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CHMOD(1)                FreeBSD General Commands Manual               CHMOD(1)

NAME
     chmod - change file modes

SYNOPSIS
     chmod [-fv -R [-H | -L | -P]] mode file ...

DESCRIPTION
     The chmod utility modifies the file mode bits of the listed files as
     specified by the mode operand.

     The options are as follows:

     -H      If the -R option is specified, symbolic links on the command line
             are followed.  (Symbolic links encountered in the tree traversal
             are not followed by default.)

     -L      If the -R option is specified, all symbolic links are followed.

     -P      If the -R option is specified, no symbolic links are followed.
             This is the default.

     -R      Change the modes of the file hierarchies rooted in the files
             instead of just the files themselves.

     -f      Do not display a diagnostic message if chmod could not modify the
             mode for file.

     -v      Cause chmod to be verbose, showing files as the mode is modified.

     Symbolic links do not have modes, so unless the -H or -L option is set,
     chmod on a symbolic link always succeeds and has no effect.  The -H, -L
     and -P options are ignored unless the -R option is specified.  In
     addition, these options override each other and the command's actions are
     determined by the last one specified.

     Only the owner of a file or the super-user is permitted to change the
     mode of a file.

DIAGNOSTICS
     The chmod utility exits 0 on success, and >0 if an error occurs.

MODES
     Modes may be absolute or symbolic.  An absolute mode is an octal number
     constructed from the sum of one or more of the following values:

           4000    (the set-user-ID-on-execution bit) Executable files with
                   this bit set will run with effective uid set to the uid of
                   the file owner.  Directories with the set-user-id bit set
                   will force all files and sub-directories created in them to
                   be owned by the directory owner and not by the uid of the
                   creating process, if the underlying file system supports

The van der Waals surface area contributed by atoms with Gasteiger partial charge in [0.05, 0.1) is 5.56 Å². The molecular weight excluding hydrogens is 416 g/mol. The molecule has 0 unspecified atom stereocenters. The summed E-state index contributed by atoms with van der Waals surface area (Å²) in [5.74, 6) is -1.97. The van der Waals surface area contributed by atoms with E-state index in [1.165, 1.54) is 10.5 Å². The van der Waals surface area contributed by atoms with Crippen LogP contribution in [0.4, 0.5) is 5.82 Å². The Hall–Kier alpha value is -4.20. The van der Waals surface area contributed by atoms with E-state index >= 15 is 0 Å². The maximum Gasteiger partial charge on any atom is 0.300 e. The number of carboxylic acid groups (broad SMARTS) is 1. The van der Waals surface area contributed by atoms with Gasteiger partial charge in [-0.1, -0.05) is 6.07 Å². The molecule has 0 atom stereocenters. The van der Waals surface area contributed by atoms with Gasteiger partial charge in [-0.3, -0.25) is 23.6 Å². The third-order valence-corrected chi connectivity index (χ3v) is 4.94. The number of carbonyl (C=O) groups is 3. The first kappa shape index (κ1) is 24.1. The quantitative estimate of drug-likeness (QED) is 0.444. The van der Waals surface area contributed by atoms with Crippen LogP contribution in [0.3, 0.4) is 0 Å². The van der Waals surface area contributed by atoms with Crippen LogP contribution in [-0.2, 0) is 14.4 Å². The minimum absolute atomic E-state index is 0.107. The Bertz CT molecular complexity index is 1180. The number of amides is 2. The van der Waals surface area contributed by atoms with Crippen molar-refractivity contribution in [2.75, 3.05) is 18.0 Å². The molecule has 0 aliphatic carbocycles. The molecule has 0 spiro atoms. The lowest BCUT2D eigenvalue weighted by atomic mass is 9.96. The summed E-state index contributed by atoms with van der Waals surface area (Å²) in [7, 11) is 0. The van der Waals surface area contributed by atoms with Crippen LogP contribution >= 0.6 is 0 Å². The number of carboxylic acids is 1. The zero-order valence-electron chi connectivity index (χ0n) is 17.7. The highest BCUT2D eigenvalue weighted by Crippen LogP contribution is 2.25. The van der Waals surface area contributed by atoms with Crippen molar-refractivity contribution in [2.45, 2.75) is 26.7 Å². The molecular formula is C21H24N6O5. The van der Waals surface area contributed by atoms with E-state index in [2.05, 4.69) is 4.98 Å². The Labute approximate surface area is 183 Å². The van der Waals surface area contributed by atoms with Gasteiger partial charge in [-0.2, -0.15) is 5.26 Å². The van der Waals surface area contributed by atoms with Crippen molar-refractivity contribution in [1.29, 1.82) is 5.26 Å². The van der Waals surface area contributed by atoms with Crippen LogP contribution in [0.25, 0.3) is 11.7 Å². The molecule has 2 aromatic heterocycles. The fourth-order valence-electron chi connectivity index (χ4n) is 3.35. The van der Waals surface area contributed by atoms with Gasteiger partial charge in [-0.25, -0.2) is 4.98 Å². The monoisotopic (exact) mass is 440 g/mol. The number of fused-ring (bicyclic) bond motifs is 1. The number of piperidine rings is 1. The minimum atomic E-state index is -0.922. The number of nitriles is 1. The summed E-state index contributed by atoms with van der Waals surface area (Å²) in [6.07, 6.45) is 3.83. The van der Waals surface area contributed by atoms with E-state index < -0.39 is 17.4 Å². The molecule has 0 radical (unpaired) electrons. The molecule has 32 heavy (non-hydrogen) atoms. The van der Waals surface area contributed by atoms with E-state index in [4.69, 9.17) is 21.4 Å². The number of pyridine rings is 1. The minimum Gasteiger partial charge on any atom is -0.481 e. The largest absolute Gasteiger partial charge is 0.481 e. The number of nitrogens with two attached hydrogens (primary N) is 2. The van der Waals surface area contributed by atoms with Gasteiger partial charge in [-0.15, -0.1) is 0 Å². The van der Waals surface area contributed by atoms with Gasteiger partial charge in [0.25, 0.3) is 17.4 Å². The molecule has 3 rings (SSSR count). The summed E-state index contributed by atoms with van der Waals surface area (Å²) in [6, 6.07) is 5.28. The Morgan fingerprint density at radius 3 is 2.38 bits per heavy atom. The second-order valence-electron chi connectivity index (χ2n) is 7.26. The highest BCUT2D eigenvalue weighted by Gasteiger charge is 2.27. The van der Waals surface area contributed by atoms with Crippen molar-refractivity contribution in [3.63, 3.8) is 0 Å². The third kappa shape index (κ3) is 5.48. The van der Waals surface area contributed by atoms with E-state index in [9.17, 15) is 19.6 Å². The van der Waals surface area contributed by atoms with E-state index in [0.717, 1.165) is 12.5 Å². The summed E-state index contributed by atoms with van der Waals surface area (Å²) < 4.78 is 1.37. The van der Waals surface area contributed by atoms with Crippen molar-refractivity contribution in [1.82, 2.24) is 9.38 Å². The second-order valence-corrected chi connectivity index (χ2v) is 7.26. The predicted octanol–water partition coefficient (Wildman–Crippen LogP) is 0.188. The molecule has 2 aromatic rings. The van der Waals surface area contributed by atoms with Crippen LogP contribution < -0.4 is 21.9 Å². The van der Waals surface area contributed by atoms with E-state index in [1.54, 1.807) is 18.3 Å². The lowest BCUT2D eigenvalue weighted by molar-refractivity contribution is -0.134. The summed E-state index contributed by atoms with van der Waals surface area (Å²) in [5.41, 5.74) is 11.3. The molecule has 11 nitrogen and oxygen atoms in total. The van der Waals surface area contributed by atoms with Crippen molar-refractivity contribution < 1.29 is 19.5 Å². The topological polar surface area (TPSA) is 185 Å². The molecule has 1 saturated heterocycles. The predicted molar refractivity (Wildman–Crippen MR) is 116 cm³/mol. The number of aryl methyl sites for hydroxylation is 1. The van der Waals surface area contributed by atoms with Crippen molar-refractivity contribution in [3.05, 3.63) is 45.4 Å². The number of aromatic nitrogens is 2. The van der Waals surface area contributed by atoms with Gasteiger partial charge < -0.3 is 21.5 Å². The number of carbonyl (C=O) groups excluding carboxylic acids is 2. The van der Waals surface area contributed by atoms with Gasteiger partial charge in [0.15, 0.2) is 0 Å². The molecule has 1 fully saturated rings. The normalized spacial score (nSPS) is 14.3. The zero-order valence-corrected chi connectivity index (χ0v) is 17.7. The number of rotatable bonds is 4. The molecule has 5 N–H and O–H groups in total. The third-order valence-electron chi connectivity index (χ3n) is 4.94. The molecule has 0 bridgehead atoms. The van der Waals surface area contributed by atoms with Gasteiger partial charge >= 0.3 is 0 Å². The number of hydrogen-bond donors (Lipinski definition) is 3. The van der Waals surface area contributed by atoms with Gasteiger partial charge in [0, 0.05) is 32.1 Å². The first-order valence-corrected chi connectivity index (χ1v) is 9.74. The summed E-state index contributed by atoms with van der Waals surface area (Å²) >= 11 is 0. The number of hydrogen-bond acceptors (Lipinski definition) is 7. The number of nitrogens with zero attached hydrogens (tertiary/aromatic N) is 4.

this feature: see chmod(2) and the suiddir option to
                   mount(8).
           2000    (the set-group-ID-on-execution bit)  Executable files with
                   this bit set will run with effective gid set to the gid of
                   the file owner.
           1000    (the sticky bit) When set on a directory, unprivileged
                   users can delete and rename only those files in the
                   directory that are owned by them, regardless of the
                   permissions on the directory.  Under FreeBSD, the sticky
                   bit is ignored for executable files and may only be set for
                   directories (see sticky(8)).
           0400    Allow read by owner.
           0200    Allow write by owner.
           0100    For files, allow execution by owner.  For directories,
                   allow the owner to search in the directory.
           0040    Allow read by group members.
           0020    Allow write by group members.
           0010    For files, allow execution by group members.  For
                   directories, allow group members to search in the
                   directory.
           0004    Allow read by others.
           0002    Allow write by others.
           0001    For files, allow execution by others.  For directories
                   allow others to search in the directory.

     For example, the absolute mode that permits read, write and execute by
     the owner, read and execute by group members, read and execute by others,
     and no set-uid or set-gid behaviour is 755 (400+200+100+040+010+004+001).

     The symbolic mode is described by the following grammar:

           mode         ::= clause [, clause ...]
           clause       ::= [who ...] [action ...] action
           action       ::= op [perm ...]
           who          ::= a | u | g | o
           op           ::= + | - | =
           perm         ::= r | s | t | w | x | X | u | g | o